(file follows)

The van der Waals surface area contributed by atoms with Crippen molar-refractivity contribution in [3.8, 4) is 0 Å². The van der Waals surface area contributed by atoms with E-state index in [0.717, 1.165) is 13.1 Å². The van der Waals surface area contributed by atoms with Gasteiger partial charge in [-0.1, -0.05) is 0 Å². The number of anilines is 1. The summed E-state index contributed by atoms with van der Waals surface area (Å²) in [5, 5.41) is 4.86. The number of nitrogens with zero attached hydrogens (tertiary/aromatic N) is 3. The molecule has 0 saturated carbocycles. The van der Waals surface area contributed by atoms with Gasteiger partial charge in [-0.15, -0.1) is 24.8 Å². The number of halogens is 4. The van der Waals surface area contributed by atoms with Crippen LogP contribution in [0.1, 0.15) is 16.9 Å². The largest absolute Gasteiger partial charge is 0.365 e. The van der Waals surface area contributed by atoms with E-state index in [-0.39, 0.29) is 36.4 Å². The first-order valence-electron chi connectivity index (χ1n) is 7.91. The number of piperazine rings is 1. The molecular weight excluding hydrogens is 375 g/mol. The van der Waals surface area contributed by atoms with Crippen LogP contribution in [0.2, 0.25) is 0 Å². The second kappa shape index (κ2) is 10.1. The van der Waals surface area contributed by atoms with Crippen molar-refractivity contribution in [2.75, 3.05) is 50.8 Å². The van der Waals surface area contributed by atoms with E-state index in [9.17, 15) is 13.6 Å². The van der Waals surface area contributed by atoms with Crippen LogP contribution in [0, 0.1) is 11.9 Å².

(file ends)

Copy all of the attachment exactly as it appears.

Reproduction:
The van der Waals surface area contributed by atoms with Crippen molar-refractivity contribution in [3.8, 4) is 0 Å². The van der Waals surface area contributed by atoms with E-state index in [0.717, 1.165) is 13.1 Å². The van der Waals surface area contributed by atoms with Gasteiger partial charge in [-0.1, -0.05) is 0 Å². The number of anilines is 1. The summed E-state index contributed by atoms with van der Waals surface area (Å²) in [5, 5.41) is 4.86. The number of nitrogens with zero attached hydrogens (tertiary/aromatic N) is 3. The molecule has 0 saturated carbocycles. The van der Waals surface area contributed by atoms with Gasteiger partial charge in [-0.15, -0.1) is 24.8 Å². The number of halogens is 4. The van der Waals surface area contributed by atoms with Crippen LogP contribution in [0.1, 0.15) is 16.9 Å². The largest absolute Gasteiger partial charge is 0.365 e. The van der Waals surface area contributed by atoms with E-state index in [-0.39, 0.29) is 36.4 Å². The first-order valence-electron chi connectivity index (χ1n) is 7.91. The number of piperazine rings is 1. The molecular weight excluding hydrogens is 375 g/mol. The van der Waals surface area contributed by atoms with Crippen LogP contribution in [0.2, 0.25) is 0 Å². The second kappa shape index (κ2) is 10.1. The van der Waals surface area contributed by atoms with Crippen molar-refractivity contribution in [2.75, 3.05) is 50.8 Å². The van der Waals surface area contributed by atoms with E-state index in [9.17, 15) is 13.6 Å². The van der Waals surface area contributed by atoms with Crippen LogP contribution in [0, 0.1) is 11.9 Å².